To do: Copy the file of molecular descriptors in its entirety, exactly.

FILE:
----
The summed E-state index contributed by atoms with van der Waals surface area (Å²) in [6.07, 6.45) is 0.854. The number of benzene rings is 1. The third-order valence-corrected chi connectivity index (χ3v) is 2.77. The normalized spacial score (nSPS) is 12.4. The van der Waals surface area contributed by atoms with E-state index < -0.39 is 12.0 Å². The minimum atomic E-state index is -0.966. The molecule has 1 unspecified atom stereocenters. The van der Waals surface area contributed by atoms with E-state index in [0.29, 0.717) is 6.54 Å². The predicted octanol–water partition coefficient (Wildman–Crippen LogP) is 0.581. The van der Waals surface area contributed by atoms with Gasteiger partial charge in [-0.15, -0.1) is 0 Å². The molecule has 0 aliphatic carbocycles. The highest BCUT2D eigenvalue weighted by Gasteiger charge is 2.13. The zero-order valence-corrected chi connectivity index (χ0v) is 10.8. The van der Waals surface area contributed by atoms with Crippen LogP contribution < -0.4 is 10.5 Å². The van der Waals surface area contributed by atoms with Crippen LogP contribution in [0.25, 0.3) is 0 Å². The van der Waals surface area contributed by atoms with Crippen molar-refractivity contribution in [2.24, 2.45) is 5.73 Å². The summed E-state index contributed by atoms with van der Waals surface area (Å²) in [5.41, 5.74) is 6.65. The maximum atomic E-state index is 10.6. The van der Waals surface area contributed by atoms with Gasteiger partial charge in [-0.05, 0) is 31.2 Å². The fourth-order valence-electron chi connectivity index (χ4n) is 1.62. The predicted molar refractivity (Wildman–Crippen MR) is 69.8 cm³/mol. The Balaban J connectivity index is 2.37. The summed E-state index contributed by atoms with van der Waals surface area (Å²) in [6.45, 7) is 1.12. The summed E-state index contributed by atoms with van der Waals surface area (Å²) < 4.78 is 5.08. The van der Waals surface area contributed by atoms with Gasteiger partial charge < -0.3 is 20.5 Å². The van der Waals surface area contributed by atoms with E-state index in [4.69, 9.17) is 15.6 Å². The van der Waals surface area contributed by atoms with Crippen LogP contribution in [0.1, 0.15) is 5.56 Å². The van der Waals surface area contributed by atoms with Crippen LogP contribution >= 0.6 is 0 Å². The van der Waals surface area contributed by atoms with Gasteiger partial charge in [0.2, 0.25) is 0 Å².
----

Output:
The summed E-state index contributed by atoms with van der Waals surface area (Å²) in [6.07, 6.45) is 0.854. The number of benzene rings is 1. The third-order valence-corrected chi connectivity index (χ3v) is 2.77. The normalized spacial score (nSPS) is 12.4. The van der Waals surface area contributed by atoms with E-state index < -0.39 is 12.0 Å². The minimum atomic E-state index is -0.966. The molecule has 1 unspecified atom stereocenters. The van der Waals surface area contributed by atoms with E-state index in [0.29, 0.717) is 6.54 Å². The predicted octanol–water partition coefficient (Wildman–Crippen LogP) is 0.581. The van der Waals surface area contributed by atoms with Gasteiger partial charge in [-0.15, -0.1) is 0 Å². The molecule has 0 aliphatic carbocycles. The highest BCUT2D eigenvalue weighted by Gasteiger charge is 2.13. The zero-order valence-corrected chi connectivity index (χ0v) is 10.8. The van der Waals surface area contributed by atoms with Crippen LogP contribution < -0.4 is 10.5 Å². The van der Waals surface area contributed by atoms with Crippen LogP contribution in [0.25, 0.3) is 0 Å². The van der Waals surface area contributed by atoms with Crippen molar-refractivity contribution in [2.24, 2.45) is 5.73 Å². The summed E-state index contributed by atoms with van der Waals surface area (Å²) in [5.41, 5.74) is 6.65. The maximum atomic E-state index is 10.6. The van der Waals surface area contributed by atoms with Gasteiger partial charge in [-0.05, 0) is 31.2 Å². The fourth-order valence-electron chi connectivity index (χ4n) is 1.62. The predicted molar refractivity (Wildman–Crippen MR) is 69.8 cm³/mol. The Balaban J connectivity index is 2.37. The summed E-state index contributed by atoms with van der Waals surface area (Å²) in [6.45, 7) is 1.12. The summed E-state index contributed by atoms with van der Waals surface area (Å²) < 4.78 is 5.08. The van der Waals surface area contributed by atoms with Gasteiger partial charge < -0.3 is 20.5 Å². The van der Waals surface area contributed by atoms with E-state index in [4.69, 9.17) is 15.6 Å². The van der Waals surface area contributed by atoms with Crippen LogP contribution in [0.1, 0.15) is 5.56 Å². The van der Waals surface area contributed by atoms with Crippen LogP contribution >= 0.6 is 0 Å². The van der Waals surface area contributed by atoms with Gasteiger partial charge in [0.2, 0.25) is 0 Å².